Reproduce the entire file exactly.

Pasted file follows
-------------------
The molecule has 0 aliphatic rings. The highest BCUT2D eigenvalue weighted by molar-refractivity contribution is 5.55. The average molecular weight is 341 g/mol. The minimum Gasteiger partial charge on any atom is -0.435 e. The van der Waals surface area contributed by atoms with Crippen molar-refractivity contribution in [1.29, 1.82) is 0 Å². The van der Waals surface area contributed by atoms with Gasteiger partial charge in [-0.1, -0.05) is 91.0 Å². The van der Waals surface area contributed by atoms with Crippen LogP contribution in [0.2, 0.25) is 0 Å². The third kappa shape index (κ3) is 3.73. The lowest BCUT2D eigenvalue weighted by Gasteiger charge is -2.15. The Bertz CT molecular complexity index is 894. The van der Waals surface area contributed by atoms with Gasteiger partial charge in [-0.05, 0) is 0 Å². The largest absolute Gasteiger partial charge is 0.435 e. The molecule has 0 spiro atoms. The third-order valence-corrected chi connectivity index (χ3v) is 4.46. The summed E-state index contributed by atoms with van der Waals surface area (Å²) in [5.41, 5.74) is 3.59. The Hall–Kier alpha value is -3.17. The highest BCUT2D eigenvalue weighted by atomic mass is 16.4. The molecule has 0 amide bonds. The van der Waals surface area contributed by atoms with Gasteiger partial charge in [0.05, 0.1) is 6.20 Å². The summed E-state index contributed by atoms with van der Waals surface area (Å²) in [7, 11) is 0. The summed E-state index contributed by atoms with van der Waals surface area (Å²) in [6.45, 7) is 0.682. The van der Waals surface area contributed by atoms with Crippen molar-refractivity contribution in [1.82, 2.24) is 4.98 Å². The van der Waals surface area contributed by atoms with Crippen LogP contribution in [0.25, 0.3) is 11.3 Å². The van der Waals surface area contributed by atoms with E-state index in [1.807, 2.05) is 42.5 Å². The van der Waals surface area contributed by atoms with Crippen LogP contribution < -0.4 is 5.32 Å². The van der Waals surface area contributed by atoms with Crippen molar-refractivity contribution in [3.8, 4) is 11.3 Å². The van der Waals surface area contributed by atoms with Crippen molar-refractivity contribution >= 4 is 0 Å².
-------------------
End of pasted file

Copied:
The molecule has 0 aliphatic rings. The highest BCUT2D eigenvalue weighted by molar-refractivity contribution is 5.55. The average molecular weight is 341 g/mol. The minimum Gasteiger partial charge on any atom is -0.435 e. The van der Waals surface area contributed by atoms with Crippen molar-refractivity contribution in [1.29, 1.82) is 0 Å². The van der Waals surface area contributed by atoms with Gasteiger partial charge in [-0.1, -0.05) is 91.0 Å². The van der Waals surface area contributed by atoms with Crippen LogP contribution in [0.2, 0.25) is 0 Å². The third kappa shape index (κ3) is 3.73. The lowest BCUT2D eigenvalue weighted by Gasteiger charge is -2.15. The Bertz CT molecular complexity index is 894. The van der Waals surface area contributed by atoms with Gasteiger partial charge in [-0.05, 0) is 0 Å². The largest absolute Gasteiger partial charge is 0.435 e. The molecule has 0 spiro atoms. The third-order valence-corrected chi connectivity index (χ3v) is 4.46. The summed E-state index contributed by atoms with van der Waals surface area (Å²) in [5.41, 5.74) is 3.59. The Hall–Kier alpha value is -3.17. The highest BCUT2D eigenvalue weighted by atomic mass is 16.4. The molecule has 0 amide bonds. The van der Waals surface area contributed by atoms with Gasteiger partial charge in [0.05, 0.1) is 6.20 Å². The summed E-state index contributed by atoms with van der Waals surface area (Å²) in [7, 11) is 0. The summed E-state index contributed by atoms with van der Waals surface area (Å²) in [6.45, 7) is 0.682. The van der Waals surface area contributed by atoms with Crippen molar-refractivity contribution in [1.82, 2.24) is 4.98 Å². The van der Waals surface area contributed by atoms with Crippen LogP contribution in [0.25, 0.3) is 11.3 Å². The van der Waals surface area contributed by atoms with E-state index in [1.807, 2.05) is 42.5 Å². The van der Waals surface area contributed by atoms with Crippen LogP contribution < -0.4 is 5.32 Å². The van der Waals surface area contributed by atoms with Crippen molar-refractivity contribution in [3.8, 4) is 11.3 Å². The van der Waals surface area contributed by atoms with Crippen molar-refractivity contribution >= 4 is 0 Å².